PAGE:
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Chapelburn, Birdoswald Hadrian's Wall, Denton Fell, Cumbria/Northumberland.
[20.9 km] Wed 02 Dec 2015

OS Grid ef: NY 59813 64579
Lat/Long: 54.974196, -02.629353
The weather forecast was very confusing. Iíd already planned todayís route and knew there would be some rain. The early morning forecast confirmed this but said that tomorrow would be fine and sunny in the area of my walk. I made a snap decision to cancel the walk today and go tomorrow instead. Just to check I looked at two separate weather websites to see if they agreed. They didnít and one had more heavy rain for tomorrow as well.

Bridge over the Irthing
I went back to my original plan and set off to drive north. I reached Chapelburn and parked my car in the small lay bye next to the telephone box. The path left the road and headed between some buildings and down a wet and very muddy field. I crossed the River Irthing by a substantial metal suspension bridge then turned right towards Lanerton Farm.
Lanerton Farm stock
On the way I noticed a stone post in the river bank with an inscription. I couldnít read what it said but it wasnít old enough to be roman. I walked through the farmyard which was very tidy and clean and as I reached the steep uphill farm track a truck drove down. It was a Fallenstock vehicle and was there to remove a dead sheep lying by the gate. Up the track I reached the line of Hadrianís Wall vallum ditch. It was now raining quite hard as I followed the path by the ditch. Shortly before Birdoswald I reached a very substantial length of stone wall. 12 metres before the remains of Turret 49B I found the stone carving of a phallus on a stone on the top course.
Phallus near Turret 49B

Turret 49B

Turret 49B
I joined the road to pass the farm buildings and re-joined the wall towards Milecastle 49. There is an excellent website run by Archaeologist Mike Bishop which has masses of information on the wall. He gives details of two more stones with a phallus on along this stretch of wall.  The first one is near a culvert hole through the wall and the next about 120m further along. I saw the first one on Wed 27th July 1977 while walking along the wall with Charlie.
Second phallus of the day.

Third phallus along the wall

Willowford foot bridge
The rain continued to fall as I descended the path to the footbridge over the River Irthing. I was hoping to get some shelter under the bridge so I could eat my sandwiches but it was still too wet. Looking at the raging river it is hard to imagine that when we crossed in 1977 there was no bridge and we didnít even have to take our boots off. The remains of the Willowford Roman Bridge looked impressive in the wet.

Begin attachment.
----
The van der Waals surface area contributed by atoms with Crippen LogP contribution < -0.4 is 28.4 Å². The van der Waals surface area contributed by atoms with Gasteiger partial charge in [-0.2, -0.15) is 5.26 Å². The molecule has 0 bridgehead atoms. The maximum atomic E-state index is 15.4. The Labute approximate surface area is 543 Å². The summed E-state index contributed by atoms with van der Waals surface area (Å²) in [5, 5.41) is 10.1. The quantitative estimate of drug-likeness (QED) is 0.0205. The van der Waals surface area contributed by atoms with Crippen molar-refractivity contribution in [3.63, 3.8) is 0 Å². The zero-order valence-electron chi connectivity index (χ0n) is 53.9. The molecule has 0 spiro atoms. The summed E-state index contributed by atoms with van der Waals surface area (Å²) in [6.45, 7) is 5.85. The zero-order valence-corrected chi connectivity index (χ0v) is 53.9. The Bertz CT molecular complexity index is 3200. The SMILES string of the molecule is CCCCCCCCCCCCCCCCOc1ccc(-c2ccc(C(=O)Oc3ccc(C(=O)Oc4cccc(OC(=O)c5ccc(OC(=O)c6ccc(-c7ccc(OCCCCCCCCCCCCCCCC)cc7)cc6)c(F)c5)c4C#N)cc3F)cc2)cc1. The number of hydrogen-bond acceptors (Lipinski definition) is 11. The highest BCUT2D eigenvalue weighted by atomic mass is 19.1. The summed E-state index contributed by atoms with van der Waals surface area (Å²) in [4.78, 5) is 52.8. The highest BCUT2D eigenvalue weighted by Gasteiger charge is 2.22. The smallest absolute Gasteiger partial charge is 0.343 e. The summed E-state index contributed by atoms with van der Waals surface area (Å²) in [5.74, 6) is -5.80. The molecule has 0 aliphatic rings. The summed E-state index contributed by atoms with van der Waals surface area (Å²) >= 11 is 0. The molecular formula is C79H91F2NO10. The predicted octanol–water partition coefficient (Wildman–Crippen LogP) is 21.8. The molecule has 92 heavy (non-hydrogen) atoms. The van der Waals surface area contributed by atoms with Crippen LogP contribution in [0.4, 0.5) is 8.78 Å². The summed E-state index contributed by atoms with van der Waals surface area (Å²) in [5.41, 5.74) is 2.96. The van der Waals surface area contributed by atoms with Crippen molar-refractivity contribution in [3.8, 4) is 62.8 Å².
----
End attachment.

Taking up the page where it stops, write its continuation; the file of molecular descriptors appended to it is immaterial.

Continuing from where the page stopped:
Willowford Roman bridge
I walked up to Willowford Farm and photographed the information plate by an inscribed stone saying Philippus built this. I found an old wooden shed so went inside to shelter from the rain and eat my sandwiches.
Willowford Farm (note sign on near wall)

CHO V
C G PILIPPI
FROM THE FIFTH COHORT
THE CENTURY OF GELLIVS
PHILIPPUS (BUILT THIS)

Philippus built this
 I continued along the farm access track and by an incredible coincidence met the same man walking his dog who Iíd spoken to while walking here on Thu 12 Nov 2015. We chatted and walked together as far as Crooks where he headed home and I turned to the right to join the minor road south to the main A69 trunk road.
The busy A69 trunk road in the rain.
I crossed the road and through the farmyard at Gapshield and up a wet track. I saw a Pennine Way marker post but continued on past an interesting old brick building whose use I couldnít figure out. The map shows a disused quarry nearby so it was probably to do with that.
Old building possibly for the old quarry
The way ahead was now horribly wet and boggy. I headed for a trig post then had to walk along the nearby wall to find a crossing point over a wooden stile.
Trig post

Horribly wet path

Cup marks
Even though I was back on the Pennine Way the route was still very wet needing constant detours to avoid deep water. Across Hartleyburn Common I left the path to continue by the fence. I crossed over to head for the pine plantation to the west. My objective was to investigate cup marked rock shown on the map and adjacent ancient settlement ditch. I found the cup marks but it is difficult to say if they are man-made of natural. The settlement ditches were very impressive but looked pre-roman.
Settlement ditch
I headed for the Denton Fell Plantation wall and managed to climb over it without any problems. It marks the county boundary so I crossed from Northumberland in to Cumbria. I followed the line of an old fire break to meet one of the forestry tracks. I followed it though an area of felled and cleared trees and back into forest. I emerged at Denton Fell Farmhouse and joined the road back down to the A69 road again. Straight across I followed the single track road which becomes a track before the railway crossing. The annoying thing is that the railway level crossing gate and adjacent pedestrian gates were both locked so I had to climb over. I re-joined the road and short walk back to the car at Chapelburn.
Forestation, deforestation, desolation.

Denton Fell Farmhouse

Locked level crossing